Good copy costs money – bad copy costs more
Stop looking in Fiverr.
I recently spoke with a prospective copywriting client; they’re looking to increase their organic traffic, promote their core values and brand personality. My first review of their site is that it’s not terrible, but when talking with the client I find out all these wonderful things they stand for, the full range of services they offer, the fascinating people they’ve worked with.
In context with who this company is and what they really do, the copy is flat. It communicates nothing about what they actually do, what they stand for, or how the company really solves problems. From the website I got one service. From the conversation I had, it was multiple services, values and a worthwhile offering that I can see an audience getting on board with.
This a sad pattern. The disparity between a ten minute conversation to what they are publishing on one of their most important tools is often so vast. Then what usually happens is the client will tell me that the last person they went to for copy cost them the price of a pizza, and it all makes sense.
Don’t get me wrong, platforms like Fiverr can be a great solution for start-ups with limited resources. I actively encourage those of you who are in this position to use these platforms – with some luck, you’ll find a gem freelancer who does the business. But, if you’ve tried that route and experienced dissatisfaction, resources depending, I think you’ll need to consider moving beyond the suppliers on these platforms.
If you want to produce quality copy to enhance your brand and really promote the passion you have for your business, then you’ve got to be prepared to invest. It’s labour that doesn’t come free, and it requires the writer to emotionally invest in you.
Your website is your shopfront, it should clearly represent what you do, your core values and your brand’s overall personality. That requires someone to properly engage with your company. So think about what you’re paying for. To immediately grab a browser’s attention, the content you are producing needs to have the ‘wow’ factor. Unfortunately it’s usually not something you will get from spending the same amount as a few cups of coffee or a pizza – or at least it’s rare.
Your website is your shopfront, it should clearly represent what you do, your core values and your brand’s overall personality. That requires someone to properly engage with your company.
It’s a shame because I come across so many clients who are in the same situation. When chatting to them, I can see how they could really interest their audiences if they focussed on what they believe in and want to achieve as a business. I hear their passion about how they set out to be different, their knowledge, total experts at what they do. Genuinely being themselves. A good copywriter will be excited by that. They’ll use your vision and transpose it onto your ‘shopfront’. They won’t use jargon, the copy will be meaningful and tap into the problems of prospective clients. It will make them understand why they should care.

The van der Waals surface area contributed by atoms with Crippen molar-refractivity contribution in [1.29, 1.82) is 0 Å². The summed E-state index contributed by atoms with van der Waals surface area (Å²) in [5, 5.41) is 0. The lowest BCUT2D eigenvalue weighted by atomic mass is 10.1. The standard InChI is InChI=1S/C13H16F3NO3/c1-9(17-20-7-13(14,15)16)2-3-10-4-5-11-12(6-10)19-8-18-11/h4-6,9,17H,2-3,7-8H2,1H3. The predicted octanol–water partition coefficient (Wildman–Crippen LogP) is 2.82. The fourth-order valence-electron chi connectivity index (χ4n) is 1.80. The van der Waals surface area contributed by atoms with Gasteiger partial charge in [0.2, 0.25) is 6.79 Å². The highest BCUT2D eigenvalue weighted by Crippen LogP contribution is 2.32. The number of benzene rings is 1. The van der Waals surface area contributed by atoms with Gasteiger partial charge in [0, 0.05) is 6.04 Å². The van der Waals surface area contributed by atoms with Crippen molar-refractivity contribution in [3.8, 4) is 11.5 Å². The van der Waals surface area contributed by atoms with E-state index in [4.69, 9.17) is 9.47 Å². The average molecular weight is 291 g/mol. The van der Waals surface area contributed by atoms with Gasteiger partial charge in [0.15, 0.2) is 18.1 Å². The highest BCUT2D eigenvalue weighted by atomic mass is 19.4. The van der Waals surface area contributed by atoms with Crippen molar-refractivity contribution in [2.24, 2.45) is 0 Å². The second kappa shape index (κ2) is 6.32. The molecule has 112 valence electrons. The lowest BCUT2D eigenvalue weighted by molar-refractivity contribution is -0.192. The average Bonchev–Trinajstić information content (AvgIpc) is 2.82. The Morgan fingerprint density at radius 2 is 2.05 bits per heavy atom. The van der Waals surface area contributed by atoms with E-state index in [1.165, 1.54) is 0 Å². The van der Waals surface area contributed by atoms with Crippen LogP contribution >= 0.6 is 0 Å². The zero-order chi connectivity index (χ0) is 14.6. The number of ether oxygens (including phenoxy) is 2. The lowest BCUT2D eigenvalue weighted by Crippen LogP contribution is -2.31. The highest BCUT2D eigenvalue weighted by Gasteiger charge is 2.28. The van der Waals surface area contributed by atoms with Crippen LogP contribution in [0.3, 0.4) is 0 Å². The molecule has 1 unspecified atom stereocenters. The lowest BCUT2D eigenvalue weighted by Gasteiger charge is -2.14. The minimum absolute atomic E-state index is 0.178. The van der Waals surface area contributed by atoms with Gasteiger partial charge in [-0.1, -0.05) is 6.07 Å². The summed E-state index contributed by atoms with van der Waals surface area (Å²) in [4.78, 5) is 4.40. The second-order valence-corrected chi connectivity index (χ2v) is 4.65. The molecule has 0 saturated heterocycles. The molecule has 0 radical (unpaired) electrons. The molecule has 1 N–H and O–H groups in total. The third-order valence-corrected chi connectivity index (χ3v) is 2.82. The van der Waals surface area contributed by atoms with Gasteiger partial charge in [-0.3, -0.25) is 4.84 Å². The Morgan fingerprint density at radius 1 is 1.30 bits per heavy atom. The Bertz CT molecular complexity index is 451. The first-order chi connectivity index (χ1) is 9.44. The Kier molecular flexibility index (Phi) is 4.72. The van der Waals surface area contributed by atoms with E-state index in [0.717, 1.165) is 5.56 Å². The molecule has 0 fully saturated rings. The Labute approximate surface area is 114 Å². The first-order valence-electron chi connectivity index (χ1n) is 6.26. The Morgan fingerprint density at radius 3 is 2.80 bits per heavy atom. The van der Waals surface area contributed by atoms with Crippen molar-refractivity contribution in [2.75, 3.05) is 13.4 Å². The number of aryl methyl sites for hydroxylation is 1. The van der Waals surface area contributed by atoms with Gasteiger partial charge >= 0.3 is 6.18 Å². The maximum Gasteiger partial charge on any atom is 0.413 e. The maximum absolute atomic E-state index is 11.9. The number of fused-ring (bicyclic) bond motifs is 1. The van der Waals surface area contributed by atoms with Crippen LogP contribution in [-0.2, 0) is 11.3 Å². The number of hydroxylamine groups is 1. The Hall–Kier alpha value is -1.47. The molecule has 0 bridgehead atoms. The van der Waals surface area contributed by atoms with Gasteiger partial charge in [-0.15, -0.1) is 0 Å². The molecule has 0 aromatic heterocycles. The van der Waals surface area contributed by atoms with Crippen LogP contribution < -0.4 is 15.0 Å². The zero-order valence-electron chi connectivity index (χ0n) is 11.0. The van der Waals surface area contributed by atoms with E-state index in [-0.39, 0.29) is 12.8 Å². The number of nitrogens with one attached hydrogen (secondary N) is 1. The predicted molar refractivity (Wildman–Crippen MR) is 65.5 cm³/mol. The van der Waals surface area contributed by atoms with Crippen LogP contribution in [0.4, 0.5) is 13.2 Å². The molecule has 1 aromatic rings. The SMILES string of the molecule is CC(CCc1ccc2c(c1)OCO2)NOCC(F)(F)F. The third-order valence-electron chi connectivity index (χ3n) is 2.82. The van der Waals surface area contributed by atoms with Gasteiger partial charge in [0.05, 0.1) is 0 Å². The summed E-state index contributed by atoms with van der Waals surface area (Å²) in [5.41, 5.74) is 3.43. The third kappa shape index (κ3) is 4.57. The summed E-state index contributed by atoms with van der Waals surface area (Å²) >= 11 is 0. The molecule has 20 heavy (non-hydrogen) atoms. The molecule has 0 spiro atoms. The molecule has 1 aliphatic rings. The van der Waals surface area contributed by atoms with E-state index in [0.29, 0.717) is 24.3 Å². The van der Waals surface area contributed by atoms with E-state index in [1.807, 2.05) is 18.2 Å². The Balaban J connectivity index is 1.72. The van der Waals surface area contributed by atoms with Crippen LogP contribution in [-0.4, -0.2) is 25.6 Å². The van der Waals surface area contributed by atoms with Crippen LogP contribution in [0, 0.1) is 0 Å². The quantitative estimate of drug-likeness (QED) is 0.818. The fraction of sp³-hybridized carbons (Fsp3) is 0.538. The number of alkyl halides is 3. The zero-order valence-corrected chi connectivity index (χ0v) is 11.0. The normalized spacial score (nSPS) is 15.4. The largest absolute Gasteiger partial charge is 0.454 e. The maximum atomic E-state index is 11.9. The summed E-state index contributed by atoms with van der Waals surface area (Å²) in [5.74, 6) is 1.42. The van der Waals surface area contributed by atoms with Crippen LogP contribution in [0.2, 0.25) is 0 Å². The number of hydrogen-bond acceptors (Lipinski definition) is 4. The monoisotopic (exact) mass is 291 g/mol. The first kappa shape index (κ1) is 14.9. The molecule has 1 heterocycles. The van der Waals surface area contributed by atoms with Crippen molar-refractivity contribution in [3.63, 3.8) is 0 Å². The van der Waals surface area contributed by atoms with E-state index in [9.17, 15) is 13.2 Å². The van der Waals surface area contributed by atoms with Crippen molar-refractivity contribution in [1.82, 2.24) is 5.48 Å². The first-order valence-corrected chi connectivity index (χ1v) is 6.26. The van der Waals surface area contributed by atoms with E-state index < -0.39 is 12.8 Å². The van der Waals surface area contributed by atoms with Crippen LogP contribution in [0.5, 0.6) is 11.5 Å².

Bland copy is the death of business. If it says nothing about why consumers should engage with you in particular, then why is it there? It’s not about using clever words to whip clients into a veil of untruths, this is about really delving into a client’s key capabilities and core beliefs, and using them to truly express the brand in words.
There has been a real movement behind ‘authenticity’ in marketing, and sometimes it gets a bit convoluted. Authenticity is definitely about the humans behind the company, the stories of the people who run it. It can sometimes be an ‘I had a hard day’ post on your socials – and those are important. But it doesn’t have to be, and that approach is not always appropriate. A copywriter who cares will give you the right advice on this.
You can be professional and authentic. Because it’s also about delving into your beliefs as a business owner. Authenticity is also about conveying your passion and energy through the content so as it makes people feel an emotional response when they are engaging with you. Because a brand that conveys its truth will always be more successful than those who pretend to be something they’re not just to get sales. Buyers are smart and can tell the difference.
If your brand means that your copy needs to have its best suit on, then that is the route you must go. But that doesn’t mean it needs to be boring.
How much should it cost?
To ask a copywriter to understand what your business really does, then it’s worth much more than a few cups of coffee, or a pizza. I put it in those terms because I want you to really think about this. In order to get the content that your business truly deserves, you need to be prepared to invest that little bit extra. Find a professional writer who shows they actually care about what it is that you do, about what they do, and who wants to produce your content with their name and reputation attached to it.
Every business has a budget on their needs, and sometimes that only stretches as far as Fiverr. But sometimes you get what you pay for. If that’s the cost of a takeaway, and you’re happy with the results, then you’ve cracked it. But if you’ve been there, and are now exploring other options because you don’t have the time or money for constant mediocre results, then think about your investment and what that means for the service you are going to receive.
So you might want to move away from costs that amount to ‘disposable’ products. Your business is your baby, so give it the best you can.
If you want more advice on content, like our Facebook group. A new installment on copywriting will be out next month.
Written by Jade Zienkiewicz, Phlashweb’s Content and Services Director.